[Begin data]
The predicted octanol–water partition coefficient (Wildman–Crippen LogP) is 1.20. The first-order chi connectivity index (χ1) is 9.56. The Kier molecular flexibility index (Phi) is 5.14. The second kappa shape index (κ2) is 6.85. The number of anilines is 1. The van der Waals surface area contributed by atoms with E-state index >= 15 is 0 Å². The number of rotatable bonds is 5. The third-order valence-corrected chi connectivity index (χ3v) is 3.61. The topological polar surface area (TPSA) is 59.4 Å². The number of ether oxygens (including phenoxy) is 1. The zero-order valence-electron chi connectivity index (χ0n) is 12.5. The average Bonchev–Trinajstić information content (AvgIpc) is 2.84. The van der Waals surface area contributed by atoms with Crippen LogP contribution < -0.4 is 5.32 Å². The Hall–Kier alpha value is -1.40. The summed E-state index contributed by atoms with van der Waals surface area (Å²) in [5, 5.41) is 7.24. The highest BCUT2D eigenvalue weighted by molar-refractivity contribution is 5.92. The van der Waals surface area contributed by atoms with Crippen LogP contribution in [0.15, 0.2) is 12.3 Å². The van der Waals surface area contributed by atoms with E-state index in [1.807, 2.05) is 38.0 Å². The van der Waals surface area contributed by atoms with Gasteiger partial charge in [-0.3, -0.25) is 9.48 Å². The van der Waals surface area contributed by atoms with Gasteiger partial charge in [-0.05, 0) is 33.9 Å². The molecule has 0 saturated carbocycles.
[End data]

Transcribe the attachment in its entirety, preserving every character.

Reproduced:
The predicted octanol–water partition coefficient (Wildman–Crippen LogP) is 1.20. The first-order chi connectivity index (χ1) is 9.56. The Kier molecular flexibility index (Phi) is 5.14. The second kappa shape index (κ2) is 6.85. The number of anilines is 1. The van der Waals surface area contributed by atoms with E-state index >= 15 is 0 Å². The number of rotatable bonds is 5. The third-order valence-corrected chi connectivity index (χ3v) is 3.61. The topological polar surface area (TPSA) is 59.4 Å². The number of ether oxygens (including phenoxy) is 1. The zero-order valence-electron chi connectivity index (χ0n) is 12.5. The average Bonchev–Trinajstić information content (AvgIpc) is 2.84. The van der Waals surface area contributed by atoms with Crippen LogP contribution < -0.4 is 5.32 Å². The Hall–Kier alpha value is -1.40. The summed E-state index contributed by atoms with van der Waals surface area (Å²) in [5, 5.41) is 7.24. The highest BCUT2D eigenvalue weighted by molar-refractivity contribution is 5.92. The van der Waals surface area contributed by atoms with Crippen LogP contribution in [0.15, 0.2) is 12.3 Å². The van der Waals surface area contributed by atoms with E-state index in [1.807, 2.05) is 38.0 Å². The van der Waals surface area contributed by atoms with Gasteiger partial charge in [-0.3, -0.25) is 9.48 Å². The van der Waals surface area contributed by atoms with Gasteiger partial charge in [-0.05, 0) is 33.9 Å². The molecule has 0 saturated carbocycles.